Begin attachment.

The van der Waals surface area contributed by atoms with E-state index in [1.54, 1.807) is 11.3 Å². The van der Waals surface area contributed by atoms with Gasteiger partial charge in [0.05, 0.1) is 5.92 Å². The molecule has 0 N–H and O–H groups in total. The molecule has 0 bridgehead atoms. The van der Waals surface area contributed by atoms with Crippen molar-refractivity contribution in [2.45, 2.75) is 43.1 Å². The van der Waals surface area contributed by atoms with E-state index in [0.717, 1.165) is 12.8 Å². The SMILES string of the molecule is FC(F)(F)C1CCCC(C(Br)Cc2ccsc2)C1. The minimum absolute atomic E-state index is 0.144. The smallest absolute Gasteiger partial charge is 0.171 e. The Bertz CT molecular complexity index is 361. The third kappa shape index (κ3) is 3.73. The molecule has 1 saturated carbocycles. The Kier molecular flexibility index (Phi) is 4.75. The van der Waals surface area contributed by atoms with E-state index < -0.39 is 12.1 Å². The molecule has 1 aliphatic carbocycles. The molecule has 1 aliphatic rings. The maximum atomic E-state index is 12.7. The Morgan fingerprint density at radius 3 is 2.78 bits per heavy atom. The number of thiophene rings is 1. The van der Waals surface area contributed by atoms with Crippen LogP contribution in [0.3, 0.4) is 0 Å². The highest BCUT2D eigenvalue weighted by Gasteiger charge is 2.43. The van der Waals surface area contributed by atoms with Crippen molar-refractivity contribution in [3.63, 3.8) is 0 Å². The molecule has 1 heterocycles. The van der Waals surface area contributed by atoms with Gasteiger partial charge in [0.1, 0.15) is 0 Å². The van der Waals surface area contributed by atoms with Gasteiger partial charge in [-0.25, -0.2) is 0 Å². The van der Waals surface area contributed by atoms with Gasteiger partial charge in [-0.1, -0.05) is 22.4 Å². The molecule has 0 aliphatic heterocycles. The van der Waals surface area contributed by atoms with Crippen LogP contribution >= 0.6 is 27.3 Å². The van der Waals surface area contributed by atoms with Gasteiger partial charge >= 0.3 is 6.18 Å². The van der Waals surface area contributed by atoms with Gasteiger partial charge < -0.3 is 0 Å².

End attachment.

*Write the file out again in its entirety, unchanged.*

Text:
The van der Waals surface area contributed by atoms with E-state index in [1.54, 1.807) is 11.3 Å². The van der Waals surface area contributed by atoms with Gasteiger partial charge in [0.05, 0.1) is 5.92 Å². The molecule has 0 N–H and O–H groups in total. The molecule has 0 bridgehead atoms. The van der Waals surface area contributed by atoms with Crippen molar-refractivity contribution in [2.45, 2.75) is 43.1 Å². The van der Waals surface area contributed by atoms with E-state index in [0.717, 1.165) is 12.8 Å². The SMILES string of the molecule is FC(F)(F)C1CCCC(C(Br)Cc2ccsc2)C1. The minimum absolute atomic E-state index is 0.144. The smallest absolute Gasteiger partial charge is 0.171 e. The Bertz CT molecular complexity index is 361. The third kappa shape index (κ3) is 3.73. The molecule has 1 saturated carbocycles. The Kier molecular flexibility index (Phi) is 4.75. The van der Waals surface area contributed by atoms with E-state index < -0.39 is 12.1 Å². The molecule has 1 aliphatic carbocycles. The molecule has 1 aliphatic rings. The maximum atomic E-state index is 12.7. The Morgan fingerprint density at radius 3 is 2.78 bits per heavy atom. The number of thiophene rings is 1. The van der Waals surface area contributed by atoms with Crippen LogP contribution in [0.3, 0.4) is 0 Å². The highest BCUT2D eigenvalue weighted by Gasteiger charge is 2.43. The van der Waals surface area contributed by atoms with Crippen molar-refractivity contribution in [3.63, 3.8) is 0 Å². The molecule has 1 heterocycles. The van der Waals surface area contributed by atoms with Gasteiger partial charge in [0.1, 0.15) is 0 Å². The van der Waals surface area contributed by atoms with Gasteiger partial charge in [-0.25, -0.2) is 0 Å². The van der Waals surface area contributed by atoms with Gasteiger partial charge in [-0.1, -0.05) is 22.4 Å². The molecule has 0 aliphatic heterocycles. The van der Waals surface area contributed by atoms with Crippen LogP contribution >= 0.6 is 27.3 Å². The van der Waals surface area contributed by atoms with Gasteiger partial charge >= 0.3 is 6.18 Å². The van der Waals surface area contributed by atoms with Gasteiger partial charge < -0.3 is 0 Å².